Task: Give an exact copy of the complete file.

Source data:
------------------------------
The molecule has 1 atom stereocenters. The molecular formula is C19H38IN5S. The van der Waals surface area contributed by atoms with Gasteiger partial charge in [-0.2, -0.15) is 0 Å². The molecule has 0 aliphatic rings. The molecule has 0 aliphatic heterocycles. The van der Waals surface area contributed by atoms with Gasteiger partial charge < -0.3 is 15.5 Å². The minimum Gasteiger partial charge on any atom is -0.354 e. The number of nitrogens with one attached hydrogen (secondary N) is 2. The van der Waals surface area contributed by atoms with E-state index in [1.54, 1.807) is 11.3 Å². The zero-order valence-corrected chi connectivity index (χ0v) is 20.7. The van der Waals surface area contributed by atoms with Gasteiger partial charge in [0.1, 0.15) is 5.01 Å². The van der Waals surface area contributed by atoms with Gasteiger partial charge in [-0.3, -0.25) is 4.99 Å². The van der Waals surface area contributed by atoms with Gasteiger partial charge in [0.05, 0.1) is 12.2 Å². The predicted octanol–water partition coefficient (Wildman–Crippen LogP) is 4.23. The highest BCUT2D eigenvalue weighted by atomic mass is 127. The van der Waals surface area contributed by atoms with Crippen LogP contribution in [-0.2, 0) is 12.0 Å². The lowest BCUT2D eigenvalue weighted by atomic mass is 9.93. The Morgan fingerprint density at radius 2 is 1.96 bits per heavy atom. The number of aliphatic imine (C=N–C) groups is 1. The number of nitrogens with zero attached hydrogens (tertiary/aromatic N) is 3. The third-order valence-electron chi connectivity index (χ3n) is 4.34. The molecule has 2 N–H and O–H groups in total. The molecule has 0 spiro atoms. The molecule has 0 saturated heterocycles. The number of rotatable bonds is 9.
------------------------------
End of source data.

The molecule has 1 atom stereocenters. The molecular formula is C19H38IN5S. The van der Waals surface area contributed by atoms with Gasteiger partial charge in [-0.2, -0.15) is 0 Å². The molecule has 0 aliphatic rings. The molecule has 0 aliphatic heterocycles. The van der Waals surface area contributed by atoms with Gasteiger partial charge < -0.3 is 15.5 Å². The minimum Gasteiger partial charge on any atom is -0.354 e. The number of nitrogens with one attached hydrogen (secondary N) is 2. The van der Waals surface area contributed by atoms with E-state index in [1.54, 1.807) is 11.3 Å². The zero-order valence-corrected chi connectivity index (χ0v) is 20.7. The van der Waals surface area contributed by atoms with Gasteiger partial charge in [0.1, 0.15) is 5.01 Å². The van der Waals surface area contributed by atoms with Gasteiger partial charge in [-0.3, -0.25) is 4.99 Å². The van der Waals surface area contributed by atoms with Gasteiger partial charge in [0.05, 0.1) is 12.2 Å². The predicted octanol–water partition coefficient (Wildman–Crippen LogP) is 4.23. The highest BCUT2D eigenvalue weighted by atomic mass is 127. The van der Waals surface area contributed by atoms with Crippen LogP contribution in [-0.2, 0) is 12.0 Å². The lowest BCUT2D eigenvalue weighted by atomic mass is 9.93. The Morgan fingerprint density at radius 2 is 1.96 bits per heavy atom. The number of aliphatic imine (C=N–C) groups is 1. The number of nitrogens with zero attached hydrogens (tertiary/aromatic N) is 3. The third-order valence-electron chi connectivity index (χ3n) is 4.34. The molecule has 2 N–H and O–H groups in total. The molecule has 0 spiro atoms. The molecule has 0 saturated heterocycles. The number of rotatable bonds is 9.